USAID Health Care Improvement Project (HCI) | Honduras

Overview

With field support funding from USAID/Honduras, URC assisted the Secretariat of Health (MOH) to put into effect its National Plan for Maternal and Child Mortality Reduction by providing technical support for continuous quality improvement. URC also provided technical support for implementation of performance-based management agreements and external quality control processes with hospitals, maternity clinics, and decentralized providers, in coordination with USAID’s health sector reform program. During 2010 and 2011, HCI provided technical assistance to the MOH to develop a National Quality Health System for the health sector that currently is in progress

Read more about the HCI project or visit the USAID ASSIST Project website.

Key Activities

  • Assisted central level health authorities to design a national quality system and a quality assurance policy to ensure the quality of health services and products
  • Supported regional quality coordinators to coach quality improvement teams at the facility level in carrying out regular monitoring of compliance with quality standards and improvement activities in services for essential obstetric and newborn care
  • Provided technical support to:
    • The MOH Quality Assurance Department to implement its National Quality Improvement Plan at the national level
    • The MOH to implement the Helping Babies Breath Initiative in 20 maternal clinics in five health regions
    • Escuela Hospital to strengthen the Kangaroo Mother Care Program
  • Also provided technical support to implement:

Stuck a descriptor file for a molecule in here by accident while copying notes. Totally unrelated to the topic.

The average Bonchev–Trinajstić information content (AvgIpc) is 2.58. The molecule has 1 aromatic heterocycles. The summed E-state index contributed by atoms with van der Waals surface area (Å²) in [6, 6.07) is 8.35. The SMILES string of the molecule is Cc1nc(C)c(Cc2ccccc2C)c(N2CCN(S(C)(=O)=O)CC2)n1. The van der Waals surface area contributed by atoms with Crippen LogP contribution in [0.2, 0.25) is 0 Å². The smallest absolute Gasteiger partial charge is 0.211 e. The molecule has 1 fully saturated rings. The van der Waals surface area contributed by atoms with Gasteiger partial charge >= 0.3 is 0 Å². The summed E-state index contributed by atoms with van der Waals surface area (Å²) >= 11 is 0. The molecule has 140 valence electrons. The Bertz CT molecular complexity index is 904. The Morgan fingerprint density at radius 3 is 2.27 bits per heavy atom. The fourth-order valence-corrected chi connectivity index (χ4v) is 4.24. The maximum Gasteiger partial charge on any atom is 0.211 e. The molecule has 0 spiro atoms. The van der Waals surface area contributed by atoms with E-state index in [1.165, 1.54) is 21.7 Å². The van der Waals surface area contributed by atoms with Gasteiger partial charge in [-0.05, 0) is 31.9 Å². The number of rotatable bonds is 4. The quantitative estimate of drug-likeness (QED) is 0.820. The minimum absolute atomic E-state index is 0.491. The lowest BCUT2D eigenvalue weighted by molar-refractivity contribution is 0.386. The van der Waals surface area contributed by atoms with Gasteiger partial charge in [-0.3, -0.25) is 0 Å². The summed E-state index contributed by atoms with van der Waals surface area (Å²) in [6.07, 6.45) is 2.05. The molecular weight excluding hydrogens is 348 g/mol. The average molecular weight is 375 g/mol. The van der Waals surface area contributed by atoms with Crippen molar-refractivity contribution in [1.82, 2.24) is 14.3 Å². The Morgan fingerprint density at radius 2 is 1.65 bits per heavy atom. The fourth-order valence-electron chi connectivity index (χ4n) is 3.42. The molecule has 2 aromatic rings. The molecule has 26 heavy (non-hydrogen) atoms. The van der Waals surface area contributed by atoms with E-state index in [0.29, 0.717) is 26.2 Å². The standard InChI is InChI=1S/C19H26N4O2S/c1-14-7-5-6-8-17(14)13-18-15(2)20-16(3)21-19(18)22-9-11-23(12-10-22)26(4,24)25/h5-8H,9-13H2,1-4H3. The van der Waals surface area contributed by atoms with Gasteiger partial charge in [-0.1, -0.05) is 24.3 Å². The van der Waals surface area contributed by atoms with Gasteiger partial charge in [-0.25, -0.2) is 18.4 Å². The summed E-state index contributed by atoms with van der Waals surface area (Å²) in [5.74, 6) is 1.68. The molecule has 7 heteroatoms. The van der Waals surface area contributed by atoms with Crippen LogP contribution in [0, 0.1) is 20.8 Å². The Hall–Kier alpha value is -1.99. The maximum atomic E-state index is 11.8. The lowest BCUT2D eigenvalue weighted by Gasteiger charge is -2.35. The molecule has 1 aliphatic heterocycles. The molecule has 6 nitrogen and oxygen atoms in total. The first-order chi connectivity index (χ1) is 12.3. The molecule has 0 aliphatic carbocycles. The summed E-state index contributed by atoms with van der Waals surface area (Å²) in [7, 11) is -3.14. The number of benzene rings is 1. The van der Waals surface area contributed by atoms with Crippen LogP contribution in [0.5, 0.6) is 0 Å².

• A national improvement collaborative to reduce hospital-acquired infections

      A regional improvement collaborative to reduce neonatal mortality from asphyxia, sepsis, and prematurity

    • An improvement collaborative for pneumonia and diarrhea in children under five years old

Achievements

  • The project helped update national maternal and newborn standards of care.
  • The number of continuous quality improvement teams increased from 7 in 2003 to 202 in 2009.
  • Prenatal care in compliance with standards at participating facilities increased from 0% at baseline to 88% in 2009.
  • Compliance with standards for treatment of pneumonia improved from 0% at baseline to 88% in 2009.
  • Treatment of diarrhea in compliance with standards improved from 0% in 2007 to 85% in 2009.
  • Follow-up treatment for children under five who had been treated for pneumonia increased to 91% at participating health facilities.
  • Active management of the third stage of labor is being practiced in 98% of deliveries at participating facilities and partograph use in 90%.
  • Compliance with standards in the management of obstetric complications include increases to 82% for treatment of hemorrhage, 80% for hypertension during pregnancy, and 86% for sepsis.
  • Compliance with standards for treatment of neonatal complications rose to 62% for asphyxia and 68% for premature births.
  • One municipality is requiring husbands to provide transport to the hospital at the time of childbirth and prohibiting violence against pregnant women. A violation results in fines that are set aside for transportation during childbirth.
  • The project helped design a national policy for implementing the National Quality Health System and its Basics Concepts Document in 2010.
  • It also helped develop norms for client satisfaction at hospitals in 2010.
  • It participated in training 20 maternal clinics in the Helping Babies Breathe Initiative.
  • In 20 maternal care centers supported by HCI in 5 health regions, the case of fatalities from newborn asphyxia fell from 22.7% between January to June of 2011, to 0% between March and May of 2012.
  • The total deaths from pneumonia and diarrhea among children under five in the Marcala District of the La Paz region feel from 17 cases in 2008 to 2 cases in 2011.
Duration
2007 to 2012
Funders 
US Agency for International Development (USAID)
Regions/ Countries 
Geographic Scope 
Nationwide with a special focus in 11 of the country’s 20 health regions: Atlántida, Colon, Comayagua, Copan, El Paraiso, Intibucá, La Paz, Lempira, Olancho, Santa Barbara, and Yoro